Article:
Maestro

Maestro is a nice short movie, shot with a Canon HV20 and a Twoneil’s 35mm adapter. The plot: a young musician stifled by the modern day schooling system tries to find his way to make his mark. HD version & download here.

12 Comments »

William Eggington wrote on May 31st, 2009 at 10:59 AM PST:

Wow that is nice. Ok. . . so lets price that out. . .

Around $600 for the camera.

$240 for the lens adapter.

$140 for a good 35mm lens.

$980 for that setup. Very cool.

So that camera uses tape? Isn’t that a little antiquated now that you can buy multi gig SD cards at the supermarket isle? Is the bandwidth better on tape?


This is the admin speaking...
Eugenia wrote on May 31st, 2009 at 11:08 AM PST:

Tape is 25mbps, and high-end AVCHD is 24 mbps, so they are comparable. What makes the HV20/30 still better than even the most high end consumer AVCHD cameras (e.g. the Canon HF-S10) is a certain range of hardware features like the full advanced shoe. Plus it’s just $500 these days.

I am surprised you had such a question though, now. I mean, I’ve been blogging about the HV20/30 exactly for 2 years now.


Righard wrote on May 31st, 2009 at 4:24 PM PST:

Visually the film looks impressive especially because it’s made with a low budget camera. But the story is awful; guy feels prisoned in the stiff school system, he wants to get in a good music school, he writes some scores of a boring play on a blackboard. The end. It’s not special not deep not smart writin, it’s a nice looking boring void.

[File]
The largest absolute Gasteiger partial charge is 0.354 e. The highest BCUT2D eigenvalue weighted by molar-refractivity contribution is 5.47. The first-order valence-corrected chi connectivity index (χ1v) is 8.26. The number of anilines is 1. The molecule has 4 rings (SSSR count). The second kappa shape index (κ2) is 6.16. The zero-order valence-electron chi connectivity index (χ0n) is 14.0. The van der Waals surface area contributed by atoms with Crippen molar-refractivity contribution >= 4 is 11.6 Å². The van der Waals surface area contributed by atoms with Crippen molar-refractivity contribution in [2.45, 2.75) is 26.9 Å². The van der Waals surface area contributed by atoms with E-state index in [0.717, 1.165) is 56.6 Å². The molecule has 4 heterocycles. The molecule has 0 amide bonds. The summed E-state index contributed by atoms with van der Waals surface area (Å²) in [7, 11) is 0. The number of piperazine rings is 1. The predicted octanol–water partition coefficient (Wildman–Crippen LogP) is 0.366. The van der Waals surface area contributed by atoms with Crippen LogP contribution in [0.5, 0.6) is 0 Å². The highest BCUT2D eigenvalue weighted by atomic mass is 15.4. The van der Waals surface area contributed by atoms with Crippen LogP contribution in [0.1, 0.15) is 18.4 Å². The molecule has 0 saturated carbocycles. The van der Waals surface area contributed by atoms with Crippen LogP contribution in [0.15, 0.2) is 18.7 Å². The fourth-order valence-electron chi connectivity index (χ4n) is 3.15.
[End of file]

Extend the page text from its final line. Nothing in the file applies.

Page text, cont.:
This is the admin speaking...
Eugenia wrote on May 31st, 2009 at 5:29 PM PST:

And I guess you shot a better one?


William Eggington wrote on May 31st, 2009 at 10:18 PM PST:

eh. . . I just kind of glossed over those bits before now. I have a little daughter now so for some reason I’m crazy interested in preserving memories.

Another dumb question. . . at what resolution can it shoot 24p at? How does it deal with high noise footage like. . . panning across grass etc?


This is the admin speaking...
Eugenia wrote on May 31st, 2009 at 10:28 PM PST:

>have a little daughter now

If you are after family moments, get either the HF-S100, or the HF200 if you don’t have as much money.

>at what resolution can it shoot 24p at?

Any res. But you don’t need 24p if you are only shooting family moments. Stick to the defaults, 60i.

>How does it deal with high noise footage like. . . panning across grass etc?

That’s bitrate-restricted, so AVCHD might do better, since it’s mpeg4 at 24mbps, rather than mpeg2 at 25mbps.


William Eggington wrote on May 31st, 2009 at 10:54 PM PST:

Well I’m a 3D animator so. . . I just hate the look and feel of 60i. Plus I’d love to get some nice clean interesting moving shots so I can play around with match moving. I get footage from clients and its. . . just. . . I swear monkeys could compose the shots better than that. Hard to put that stuff in my demo reel.

While I have your attention. Has anyone in the Vegas community been able to install Vegas 64 on a Windows XP64 machine? NOT Vista?


This is the admin speaking...
Eugenia wrote on May 31st, 2009 at 11:17 PM PST:

I believe that Vegas 64 can work on XP 64, but DO NOT use the 64bit of Vegas, use the 32bit one. You won’t have access to third party plugins and codecs if you go with the 64bit version. I run Vista 64 too, and yet, I run Vegas 32bit. It encodes even faster than the 64bit version actually.